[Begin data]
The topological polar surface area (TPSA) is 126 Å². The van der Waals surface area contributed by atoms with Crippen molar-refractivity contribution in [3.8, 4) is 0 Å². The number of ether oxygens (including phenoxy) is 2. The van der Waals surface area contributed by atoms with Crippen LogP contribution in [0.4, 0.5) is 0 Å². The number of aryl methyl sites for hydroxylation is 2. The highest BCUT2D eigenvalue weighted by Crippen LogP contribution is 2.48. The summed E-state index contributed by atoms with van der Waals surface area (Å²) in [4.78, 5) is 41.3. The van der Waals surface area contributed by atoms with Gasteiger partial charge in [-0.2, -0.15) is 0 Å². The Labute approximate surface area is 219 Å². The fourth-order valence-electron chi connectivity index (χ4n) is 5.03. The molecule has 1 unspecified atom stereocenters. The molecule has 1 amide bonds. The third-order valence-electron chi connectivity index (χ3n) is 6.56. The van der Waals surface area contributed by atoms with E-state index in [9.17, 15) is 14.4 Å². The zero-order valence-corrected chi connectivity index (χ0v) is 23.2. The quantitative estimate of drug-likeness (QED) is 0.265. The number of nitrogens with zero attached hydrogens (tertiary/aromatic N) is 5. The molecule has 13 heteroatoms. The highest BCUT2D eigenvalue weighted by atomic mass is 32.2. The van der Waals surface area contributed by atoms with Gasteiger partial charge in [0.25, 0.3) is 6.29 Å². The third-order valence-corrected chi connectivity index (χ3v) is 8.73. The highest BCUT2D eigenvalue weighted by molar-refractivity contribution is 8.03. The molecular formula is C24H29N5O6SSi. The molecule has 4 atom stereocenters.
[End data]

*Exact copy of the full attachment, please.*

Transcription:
The topological polar surface area (TPSA) is 126 Å². The van der Waals surface area contributed by atoms with Crippen molar-refractivity contribution in [3.8, 4) is 0 Å². The number of ether oxygens (including phenoxy) is 2. The van der Waals surface area contributed by atoms with Crippen LogP contribution in [0.4, 0.5) is 0 Å². The number of aryl methyl sites for hydroxylation is 2. The highest BCUT2D eigenvalue weighted by Crippen LogP contribution is 2.48. The summed E-state index contributed by atoms with van der Waals surface area (Å²) in [4.78, 5) is 41.3. The van der Waals surface area contributed by atoms with Gasteiger partial charge in [-0.2, -0.15) is 0 Å². The Labute approximate surface area is 219 Å². The fourth-order valence-electron chi connectivity index (χ4n) is 5.03. The molecule has 1 unspecified atom stereocenters. The molecule has 1 amide bonds. The third-order valence-electron chi connectivity index (χ3n) is 6.56. The van der Waals surface area contributed by atoms with E-state index in [9.17, 15) is 14.4 Å². The zero-order valence-corrected chi connectivity index (χ0v) is 23.2. The quantitative estimate of drug-likeness (QED) is 0.265. The number of nitrogens with zero attached hydrogens (tertiary/aromatic N) is 5. The molecule has 13 heteroatoms. The highest BCUT2D eigenvalue weighted by atomic mass is 32.2. The van der Waals surface area contributed by atoms with Gasteiger partial charge in [0.25, 0.3) is 6.29 Å². The third-order valence-corrected chi connectivity index (χ3v) is 8.73. The highest BCUT2D eigenvalue weighted by molar-refractivity contribution is 8.03. The molecular formula is C24H29N5O6SSi. The molecule has 4 atom stereocenters.